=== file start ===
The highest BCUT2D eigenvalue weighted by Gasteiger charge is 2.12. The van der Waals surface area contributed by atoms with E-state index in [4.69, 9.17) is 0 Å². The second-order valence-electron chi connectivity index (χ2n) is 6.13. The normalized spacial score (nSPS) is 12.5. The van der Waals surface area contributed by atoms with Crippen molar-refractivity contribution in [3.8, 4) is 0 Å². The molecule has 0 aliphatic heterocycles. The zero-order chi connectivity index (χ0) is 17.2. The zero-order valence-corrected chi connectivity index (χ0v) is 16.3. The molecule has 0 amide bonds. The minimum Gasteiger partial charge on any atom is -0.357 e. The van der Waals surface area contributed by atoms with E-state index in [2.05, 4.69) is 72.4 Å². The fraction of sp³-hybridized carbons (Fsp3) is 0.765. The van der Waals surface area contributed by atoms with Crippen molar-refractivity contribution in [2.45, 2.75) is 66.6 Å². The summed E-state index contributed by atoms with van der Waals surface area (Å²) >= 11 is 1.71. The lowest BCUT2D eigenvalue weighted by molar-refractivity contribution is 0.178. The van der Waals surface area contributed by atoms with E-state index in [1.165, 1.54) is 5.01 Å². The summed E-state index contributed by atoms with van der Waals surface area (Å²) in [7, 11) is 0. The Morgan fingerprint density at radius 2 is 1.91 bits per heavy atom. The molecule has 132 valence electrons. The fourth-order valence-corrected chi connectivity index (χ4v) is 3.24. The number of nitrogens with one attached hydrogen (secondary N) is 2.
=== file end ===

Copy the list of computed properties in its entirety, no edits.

The highest BCUT2D eigenvalue weighted by Gasteiger charge is 2.12. The van der Waals surface area contributed by atoms with E-state index in [4.69, 9.17) is 0 Å². The second-order valence-electron chi connectivity index (χ2n) is 6.13. The normalized spacial score (nSPS) is 12.5. The van der Waals surface area contributed by atoms with Crippen molar-refractivity contribution in [3.8, 4) is 0 Å². The molecule has 0 aliphatic heterocycles. The zero-order chi connectivity index (χ0) is 17.2. The zero-order valence-corrected chi connectivity index (χ0v) is 16.3. The molecule has 0 amide bonds. The minimum Gasteiger partial charge on any atom is -0.357 e. The van der Waals surface area contributed by atoms with E-state index in [2.05, 4.69) is 72.4 Å². The fraction of sp³-hybridized carbons (Fsp3) is 0.765. The van der Waals surface area contributed by atoms with Crippen molar-refractivity contribution in [2.45, 2.75) is 66.6 Å². The summed E-state index contributed by atoms with van der Waals surface area (Å²) >= 11 is 1.71. The lowest BCUT2D eigenvalue weighted by molar-refractivity contribution is 0.178. The van der Waals surface area contributed by atoms with E-state index in [1.165, 1.54) is 5.01 Å². The summed E-state index contributed by atoms with van der Waals surface area (Å²) in [7, 11) is 0. The Morgan fingerprint density at radius 2 is 1.91 bits per heavy atom. The molecule has 132 valence electrons. The fourth-order valence-corrected chi connectivity index (χ4v) is 3.24. The number of nitrogens with one attached hydrogen (secondary N) is 2.